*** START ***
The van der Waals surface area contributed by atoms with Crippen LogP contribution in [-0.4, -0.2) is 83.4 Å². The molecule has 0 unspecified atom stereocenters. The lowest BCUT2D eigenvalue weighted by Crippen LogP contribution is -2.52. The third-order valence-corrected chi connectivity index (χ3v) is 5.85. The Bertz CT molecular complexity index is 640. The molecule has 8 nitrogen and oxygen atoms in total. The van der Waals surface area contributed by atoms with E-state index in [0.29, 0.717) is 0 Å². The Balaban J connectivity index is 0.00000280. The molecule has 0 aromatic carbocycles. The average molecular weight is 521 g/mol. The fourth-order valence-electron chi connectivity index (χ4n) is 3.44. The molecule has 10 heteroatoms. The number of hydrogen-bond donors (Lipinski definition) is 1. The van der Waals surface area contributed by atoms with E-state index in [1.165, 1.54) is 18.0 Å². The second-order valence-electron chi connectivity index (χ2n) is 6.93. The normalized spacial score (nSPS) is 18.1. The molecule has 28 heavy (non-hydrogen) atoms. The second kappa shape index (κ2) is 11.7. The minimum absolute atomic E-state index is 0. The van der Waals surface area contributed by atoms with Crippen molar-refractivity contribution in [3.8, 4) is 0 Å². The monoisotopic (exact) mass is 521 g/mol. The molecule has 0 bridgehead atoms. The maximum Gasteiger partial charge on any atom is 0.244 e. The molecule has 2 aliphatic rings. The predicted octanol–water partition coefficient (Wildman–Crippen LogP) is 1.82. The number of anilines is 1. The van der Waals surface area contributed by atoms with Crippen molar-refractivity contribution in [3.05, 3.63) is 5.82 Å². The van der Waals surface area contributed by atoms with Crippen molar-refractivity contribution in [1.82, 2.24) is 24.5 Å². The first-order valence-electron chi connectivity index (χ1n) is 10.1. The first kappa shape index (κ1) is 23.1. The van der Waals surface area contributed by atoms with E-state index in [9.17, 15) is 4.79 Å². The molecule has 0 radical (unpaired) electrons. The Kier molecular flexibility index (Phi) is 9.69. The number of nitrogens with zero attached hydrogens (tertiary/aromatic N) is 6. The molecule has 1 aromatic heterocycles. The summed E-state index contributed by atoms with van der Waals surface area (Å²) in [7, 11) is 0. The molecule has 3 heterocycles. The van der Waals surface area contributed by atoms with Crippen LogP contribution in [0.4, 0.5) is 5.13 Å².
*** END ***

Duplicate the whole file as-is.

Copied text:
The van der Waals surface area contributed by atoms with Crippen LogP contribution in [-0.4, -0.2) is 83.4 Å². The molecule has 0 unspecified atom stereocenters. The lowest BCUT2D eigenvalue weighted by Crippen LogP contribution is -2.52. The third-order valence-corrected chi connectivity index (χ3v) is 5.85. The Bertz CT molecular complexity index is 640. The molecule has 8 nitrogen and oxygen atoms in total. The van der Waals surface area contributed by atoms with E-state index in [0.29, 0.717) is 0 Å². The Balaban J connectivity index is 0.00000280. The molecule has 0 aromatic carbocycles. The average molecular weight is 521 g/mol. The fourth-order valence-electron chi connectivity index (χ4n) is 3.44. The molecule has 10 heteroatoms. The number of hydrogen-bond donors (Lipinski definition) is 1. The van der Waals surface area contributed by atoms with E-state index in [1.165, 1.54) is 18.0 Å². The second-order valence-electron chi connectivity index (χ2n) is 6.93. The normalized spacial score (nSPS) is 18.1. The molecule has 28 heavy (non-hydrogen) atoms. The second kappa shape index (κ2) is 11.7. The minimum absolute atomic E-state index is 0. The van der Waals surface area contributed by atoms with Crippen molar-refractivity contribution in [3.8, 4) is 0 Å². The monoisotopic (exact) mass is 521 g/mol. The molecule has 0 bridgehead atoms. The maximum Gasteiger partial charge on any atom is 0.244 e. The molecule has 2 aliphatic rings. The predicted octanol–water partition coefficient (Wildman–Crippen LogP) is 1.82. The number of anilines is 1. The van der Waals surface area contributed by atoms with Crippen molar-refractivity contribution in [3.05, 3.63) is 5.82 Å². The van der Waals surface area contributed by atoms with Crippen molar-refractivity contribution in [1.82, 2.24) is 24.5 Å². The first-order valence-electron chi connectivity index (χ1n) is 10.1. The first kappa shape index (κ1) is 23.1. The van der Waals surface area contributed by atoms with E-state index in [9.17, 15) is 4.79 Å². The molecule has 0 radical (unpaired) electrons. The Kier molecular flexibility index (Phi) is 9.69. The number of nitrogens with zero attached hydrogens (tertiary/aromatic N) is 6. The molecule has 1 aromatic heterocycles. The summed E-state index contributed by atoms with van der Waals surface area (Å²) in [7, 11) is 0. The molecule has 3 heterocycles. The van der Waals surface area contributed by atoms with Crippen LogP contribution in [0.4, 0.5) is 5.13 Å².